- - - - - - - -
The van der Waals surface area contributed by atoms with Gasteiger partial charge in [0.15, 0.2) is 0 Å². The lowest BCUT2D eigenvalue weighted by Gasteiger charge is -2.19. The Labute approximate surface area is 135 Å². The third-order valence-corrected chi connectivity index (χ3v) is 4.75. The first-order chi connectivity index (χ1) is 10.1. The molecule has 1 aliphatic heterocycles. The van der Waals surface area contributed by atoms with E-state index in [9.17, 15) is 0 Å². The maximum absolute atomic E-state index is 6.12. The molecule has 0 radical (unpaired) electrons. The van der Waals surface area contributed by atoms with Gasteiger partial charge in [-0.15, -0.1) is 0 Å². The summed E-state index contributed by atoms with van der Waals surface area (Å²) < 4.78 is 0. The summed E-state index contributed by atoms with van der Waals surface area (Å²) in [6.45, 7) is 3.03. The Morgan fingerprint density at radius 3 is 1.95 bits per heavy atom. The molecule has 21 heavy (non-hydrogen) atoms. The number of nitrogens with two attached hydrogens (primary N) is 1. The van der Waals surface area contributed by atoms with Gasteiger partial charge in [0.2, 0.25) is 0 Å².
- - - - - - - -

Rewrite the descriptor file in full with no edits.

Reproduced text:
The van der Waals surface area contributed by atoms with Gasteiger partial charge in [0.15, 0.2) is 0 Å². The lowest BCUT2D eigenvalue weighted by Gasteiger charge is -2.19. The Labute approximate surface area is 135 Å². The third-order valence-corrected chi connectivity index (χ3v) is 4.75. The first-order chi connectivity index (χ1) is 10.1. The molecule has 1 aliphatic heterocycles. The van der Waals surface area contributed by atoms with E-state index in [9.17, 15) is 0 Å². The maximum absolute atomic E-state index is 6.12. The molecule has 0 radical (unpaired) electrons. The van der Waals surface area contributed by atoms with Gasteiger partial charge in [-0.15, -0.1) is 0 Å². The summed E-state index contributed by atoms with van der Waals surface area (Å²) < 4.78 is 0. The summed E-state index contributed by atoms with van der Waals surface area (Å²) in [6.45, 7) is 3.03. The Morgan fingerprint density at radius 3 is 1.95 bits per heavy atom. The molecule has 21 heavy (non-hydrogen) atoms. The number of nitrogens with two attached hydrogens (primary N) is 1. The van der Waals surface area contributed by atoms with Gasteiger partial charge in [0.2, 0.25) is 0 Å².